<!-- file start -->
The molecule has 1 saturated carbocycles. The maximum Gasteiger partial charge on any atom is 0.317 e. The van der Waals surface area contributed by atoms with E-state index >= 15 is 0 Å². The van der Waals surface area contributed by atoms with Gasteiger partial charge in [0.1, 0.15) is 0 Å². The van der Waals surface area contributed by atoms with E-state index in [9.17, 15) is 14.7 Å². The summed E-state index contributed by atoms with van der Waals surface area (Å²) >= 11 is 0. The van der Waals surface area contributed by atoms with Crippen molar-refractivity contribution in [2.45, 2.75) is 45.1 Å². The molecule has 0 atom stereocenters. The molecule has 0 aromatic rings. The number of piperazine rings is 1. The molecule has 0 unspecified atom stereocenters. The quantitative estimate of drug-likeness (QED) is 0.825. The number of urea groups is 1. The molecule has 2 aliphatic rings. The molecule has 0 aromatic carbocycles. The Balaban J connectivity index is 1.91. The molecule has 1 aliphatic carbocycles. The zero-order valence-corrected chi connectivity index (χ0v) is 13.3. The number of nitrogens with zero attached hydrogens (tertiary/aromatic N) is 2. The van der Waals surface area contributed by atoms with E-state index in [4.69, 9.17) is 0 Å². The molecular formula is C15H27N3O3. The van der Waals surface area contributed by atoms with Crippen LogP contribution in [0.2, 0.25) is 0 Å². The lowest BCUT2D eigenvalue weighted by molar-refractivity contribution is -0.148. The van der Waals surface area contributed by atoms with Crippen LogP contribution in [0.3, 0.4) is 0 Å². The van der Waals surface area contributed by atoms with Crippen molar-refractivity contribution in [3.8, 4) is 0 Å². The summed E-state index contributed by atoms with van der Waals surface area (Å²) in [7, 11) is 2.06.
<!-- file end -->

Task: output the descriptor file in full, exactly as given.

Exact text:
The molecule has 1 saturated carbocycles. The maximum Gasteiger partial charge on any atom is 0.317 e. The van der Waals surface area contributed by atoms with E-state index >= 15 is 0 Å². The van der Waals surface area contributed by atoms with Gasteiger partial charge in [0.1, 0.15) is 0 Å². The van der Waals surface area contributed by atoms with E-state index in [9.17, 15) is 14.7 Å². The summed E-state index contributed by atoms with van der Waals surface area (Å²) >= 11 is 0. The van der Waals surface area contributed by atoms with Crippen molar-refractivity contribution in [2.45, 2.75) is 45.1 Å². The molecule has 0 atom stereocenters. The molecule has 0 aromatic rings. The number of piperazine rings is 1. The molecule has 0 unspecified atom stereocenters. The quantitative estimate of drug-likeness (QED) is 0.825. The number of urea groups is 1. The molecule has 2 aliphatic rings. The molecule has 0 aromatic carbocycles. The Balaban J connectivity index is 1.91. The molecule has 1 aliphatic carbocycles. The zero-order valence-corrected chi connectivity index (χ0v) is 13.3. The number of nitrogens with zero attached hydrogens (tertiary/aromatic N) is 2. The van der Waals surface area contributed by atoms with E-state index in [4.69, 9.17) is 0 Å². The molecular formula is C15H27N3O3. The van der Waals surface area contributed by atoms with Crippen LogP contribution in [0.2, 0.25) is 0 Å². The lowest BCUT2D eigenvalue weighted by molar-refractivity contribution is -0.148. The van der Waals surface area contributed by atoms with Crippen LogP contribution in [0.3, 0.4) is 0 Å². The van der Waals surface area contributed by atoms with Crippen molar-refractivity contribution in [3.8, 4) is 0 Å². The summed E-state index contributed by atoms with van der Waals surface area (Å²) in [7, 11) is 2.06.